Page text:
Holy Ascension Russian Orthodox Church
Russian Orthodox Church Outside of Russia
“Be Thou exalted, O God, above the heavens, and Thy glory above all the earth.”
Nativity Greeting from the Father Rector

Now when Jesus was born in Bethlehem of Judaea in the days of Herod the king, behold, there came wise men from the easat to Jerusalem, saying, Where is he that is born King of the Jews? for we have seen his star in the east, and are come to worship him” (Mat. 2:1-2).


Dear Brothers and Sisters in our New-Born Christ Jesus, our Beloved Lord and Savior!

The wise men, as priests and seers from among the pagan worshippers of the sun and other stars, were investigators of the heavenly bodies not in order to predict the future but to trace the ways of divine Providence. And, though foreign to the Hebraic tradition, they were closer and more perceptive to the Truth than many of the sons of Israel. Following the extraordinary star, that was unlike any other of the heavenly luminaries they had ever observed – shining more brightly, moving contrary to the natural orbits, and descending and standing directly “over where the young child was” (Mat. 2:9) – the Magi forsook all previous knowledge and experience founded on the worship of stars for the adoration of the Sun of righteousness, even while they were on their way.

In juxtaposition, the arrival of the Magi to the capitol of Judaea caused an uneasy stir, as it is written: “When Herod the king had heard these things, he was troubled, and all Jerusalem with him” (Mat. 2:3). King Herod, who was not Jewish, was enraged at the report of the birth of the “King of the Jews” as he was unworthy to sit on that throne. And predictably, because of their love of power and wealth, and in general, because of their moral corruption, the citizens of Jerusalem, in their folly, were unhappy and distressed at the prospects of their esteemed temporal securities being upturned by a New King.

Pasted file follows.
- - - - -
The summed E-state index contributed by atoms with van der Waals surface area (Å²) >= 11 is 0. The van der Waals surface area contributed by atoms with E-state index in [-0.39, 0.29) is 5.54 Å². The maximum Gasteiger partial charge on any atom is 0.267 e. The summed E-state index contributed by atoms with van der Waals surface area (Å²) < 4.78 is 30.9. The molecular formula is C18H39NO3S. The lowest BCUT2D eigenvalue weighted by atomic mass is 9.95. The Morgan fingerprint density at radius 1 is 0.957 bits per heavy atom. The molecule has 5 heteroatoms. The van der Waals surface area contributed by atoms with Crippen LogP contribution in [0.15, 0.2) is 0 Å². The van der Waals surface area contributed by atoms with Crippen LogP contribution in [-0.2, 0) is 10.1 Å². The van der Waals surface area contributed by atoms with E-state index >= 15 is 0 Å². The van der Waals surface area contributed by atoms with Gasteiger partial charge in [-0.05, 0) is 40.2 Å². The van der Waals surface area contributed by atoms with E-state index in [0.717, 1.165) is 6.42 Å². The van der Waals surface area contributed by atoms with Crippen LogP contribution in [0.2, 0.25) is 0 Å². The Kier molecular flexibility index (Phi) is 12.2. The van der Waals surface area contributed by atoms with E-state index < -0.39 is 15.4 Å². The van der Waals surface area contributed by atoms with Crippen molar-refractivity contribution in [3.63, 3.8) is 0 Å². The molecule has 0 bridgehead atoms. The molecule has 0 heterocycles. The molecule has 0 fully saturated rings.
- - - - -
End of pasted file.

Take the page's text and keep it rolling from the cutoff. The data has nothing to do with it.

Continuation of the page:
Rather than clinging to the fleeting and transitory, had they apprehended that “eye hath not seen, nor ear heard, neither have entered into the heart of man, the things which God hath prepared for them that love him” (I Cor. 2:9), they may not have balked at the revelation before them, for “great is the mystery of godliness: God was manifest in the flesh” (I Tim. 3:16). The New Adam, Who bestows unspeakable gifts, became a Babe. The Glorious and Almighty, the Uncreated Word and Son of God, took upon Himself the coarseness of our fallen flesh in all its vulnerability and frailty. However, disregarded by the rich and famous, at His Coming Christ God is recognized and adored by His elect – the most unlikely people in the eyes of the Jewish world – foreign, pagan kings. Let it be noted, therefore, that the true test of repentance and whether someone is pleasing to God, is when he is derided by the foolish.

As a journey without direction is a wasted effort, so a life void of God’s Law is futile. The wise men in their sojourn were guided by a miraculous star which shone brighter than the sun during the day, stilled when they rested, and ultimately pointed them to Christ, Whom they rightly worshipped as a little Babe laying in a humble manger. Bowing down in adoration they offered gold to Him as the Heavenly King, frankincense as the High Priest, and myrrh for His predestined burial.

What great power was needed to strengthen the faith of the Magi! Many have disparaged faith as something that does not require effort and exalted works as things accomplished by sweat and force. However, a believer needs a powerful soul so that he can deflect all onslaughts of disbelief. Furthermore, the Magi did not believe by means of human logic and science, but by reflecting deep within themselves on things worthy of God’s glory; and thus were assured that God can accomplish the impossible. This means that physical exertions to put God’s will into practice demand inner noetic activity. How else could the Magi have sensed God’s uncreated glory in the physical body of the little Babe born in that obscure, humble cave in Bethlehem? “Now faith is the substance of things hoped for, the evidence of things not seen” (Heb. 11:1).

Dearly beloved Brothers and Sisters, let us not allow our spirit to become fleshly, but let us make our flesh spiritual as Christ has come to dwell in the flesh which is subject to sin and to death so that the flesh may become Word. He has taken upon Himself a body which is destined for the tomb and covered it with glory and light by making it a sharer of His Immortality (Synaxarion, Dec 25).

Glory to God in the highest and on earth peace, goodwill among men.

Reverend Paul Volmensky, Rector
Nativity, 2023/2024

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